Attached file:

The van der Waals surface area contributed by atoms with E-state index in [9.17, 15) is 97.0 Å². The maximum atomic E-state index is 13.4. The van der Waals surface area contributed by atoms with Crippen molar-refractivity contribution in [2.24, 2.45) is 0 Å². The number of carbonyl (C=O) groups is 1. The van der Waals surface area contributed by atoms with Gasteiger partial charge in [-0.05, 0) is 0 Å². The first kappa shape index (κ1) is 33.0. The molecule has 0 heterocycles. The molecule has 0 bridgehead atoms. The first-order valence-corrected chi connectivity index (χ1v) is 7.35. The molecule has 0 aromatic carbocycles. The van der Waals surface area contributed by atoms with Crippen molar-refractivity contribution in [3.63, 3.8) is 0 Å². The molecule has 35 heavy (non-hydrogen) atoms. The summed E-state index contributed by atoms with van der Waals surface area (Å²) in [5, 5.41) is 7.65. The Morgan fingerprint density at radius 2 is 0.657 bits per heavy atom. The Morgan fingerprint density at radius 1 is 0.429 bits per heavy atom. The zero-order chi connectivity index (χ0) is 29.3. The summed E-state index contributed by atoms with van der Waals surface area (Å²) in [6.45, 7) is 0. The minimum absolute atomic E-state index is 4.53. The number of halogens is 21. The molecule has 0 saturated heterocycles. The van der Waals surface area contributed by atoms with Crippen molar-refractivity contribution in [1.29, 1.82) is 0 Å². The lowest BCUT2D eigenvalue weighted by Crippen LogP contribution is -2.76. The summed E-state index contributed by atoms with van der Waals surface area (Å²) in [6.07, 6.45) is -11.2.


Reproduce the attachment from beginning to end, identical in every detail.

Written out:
The van der Waals surface area contributed by atoms with E-state index in [9.17, 15) is 97.0 Å². The maximum atomic E-state index is 13.4. The van der Waals surface area contributed by atoms with Crippen molar-refractivity contribution in [2.24, 2.45) is 0 Å². The number of carbonyl (C=O) groups is 1. The van der Waals surface area contributed by atoms with Gasteiger partial charge in [-0.05, 0) is 0 Å². The first kappa shape index (κ1) is 33.0. The molecule has 0 heterocycles. The molecule has 0 bridgehead atoms. The first-order valence-corrected chi connectivity index (χ1v) is 7.35. The molecule has 0 aromatic carbocycles. The van der Waals surface area contributed by atoms with Crippen molar-refractivity contribution in [3.63, 3.8) is 0 Å². The molecule has 35 heavy (non-hydrogen) atoms. The summed E-state index contributed by atoms with van der Waals surface area (Å²) in [5, 5.41) is 7.65. The Morgan fingerprint density at radius 2 is 0.657 bits per heavy atom. The Morgan fingerprint density at radius 1 is 0.429 bits per heavy atom. The zero-order chi connectivity index (χ0) is 29.3. The summed E-state index contributed by atoms with van der Waals surface area (Å²) in [6.45, 7) is 0. The minimum absolute atomic E-state index is 4.53. The number of halogens is 21. The molecule has 0 saturated heterocycles. The van der Waals surface area contributed by atoms with Crippen molar-refractivity contribution in [1.29, 1.82) is 0 Å². The lowest BCUT2D eigenvalue weighted by Crippen LogP contribution is -2.76. The summed E-state index contributed by atoms with van der Waals surface area (Å²) in [6.07, 6.45) is -11.2.